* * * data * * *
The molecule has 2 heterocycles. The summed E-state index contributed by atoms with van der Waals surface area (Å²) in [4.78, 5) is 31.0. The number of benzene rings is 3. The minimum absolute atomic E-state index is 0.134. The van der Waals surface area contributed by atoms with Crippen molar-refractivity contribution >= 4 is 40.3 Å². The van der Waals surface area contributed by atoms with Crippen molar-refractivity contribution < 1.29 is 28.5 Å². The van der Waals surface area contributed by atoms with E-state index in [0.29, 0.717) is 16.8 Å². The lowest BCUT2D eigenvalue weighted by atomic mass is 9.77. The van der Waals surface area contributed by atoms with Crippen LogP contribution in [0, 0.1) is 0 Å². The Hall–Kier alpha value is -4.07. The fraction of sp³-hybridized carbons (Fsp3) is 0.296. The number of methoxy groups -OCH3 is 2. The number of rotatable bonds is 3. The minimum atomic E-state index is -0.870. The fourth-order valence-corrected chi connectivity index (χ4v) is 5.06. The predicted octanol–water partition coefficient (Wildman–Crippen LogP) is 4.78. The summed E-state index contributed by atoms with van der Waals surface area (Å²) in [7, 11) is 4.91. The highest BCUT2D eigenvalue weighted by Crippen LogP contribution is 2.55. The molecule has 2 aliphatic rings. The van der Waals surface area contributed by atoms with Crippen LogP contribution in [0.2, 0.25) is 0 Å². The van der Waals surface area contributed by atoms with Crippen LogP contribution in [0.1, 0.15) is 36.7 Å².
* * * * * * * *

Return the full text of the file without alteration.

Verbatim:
The molecule has 2 heterocycles. The summed E-state index contributed by atoms with van der Waals surface area (Å²) in [4.78, 5) is 31.0. The number of benzene rings is 3. The minimum absolute atomic E-state index is 0.134. The van der Waals surface area contributed by atoms with Crippen molar-refractivity contribution >= 4 is 40.3 Å². The van der Waals surface area contributed by atoms with Crippen molar-refractivity contribution < 1.29 is 28.5 Å². The van der Waals surface area contributed by atoms with E-state index in [0.29, 0.717) is 16.8 Å². The lowest BCUT2D eigenvalue weighted by atomic mass is 9.77. The van der Waals surface area contributed by atoms with Crippen LogP contribution in [0, 0.1) is 0 Å². The Hall–Kier alpha value is -4.07. The fraction of sp³-hybridized carbons (Fsp3) is 0.296. The number of methoxy groups -OCH3 is 2. The number of rotatable bonds is 3. The minimum atomic E-state index is -0.870. The fourth-order valence-corrected chi connectivity index (χ4v) is 5.06. The predicted octanol–water partition coefficient (Wildman–Crippen LogP) is 4.78. The summed E-state index contributed by atoms with van der Waals surface area (Å²) in [7, 11) is 4.91. The highest BCUT2D eigenvalue weighted by Crippen LogP contribution is 2.55. The molecule has 2 aliphatic rings. The van der Waals surface area contributed by atoms with Crippen LogP contribution in [0.2, 0.25) is 0 Å². The van der Waals surface area contributed by atoms with Crippen LogP contribution in [0.1, 0.15) is 36.7 Å².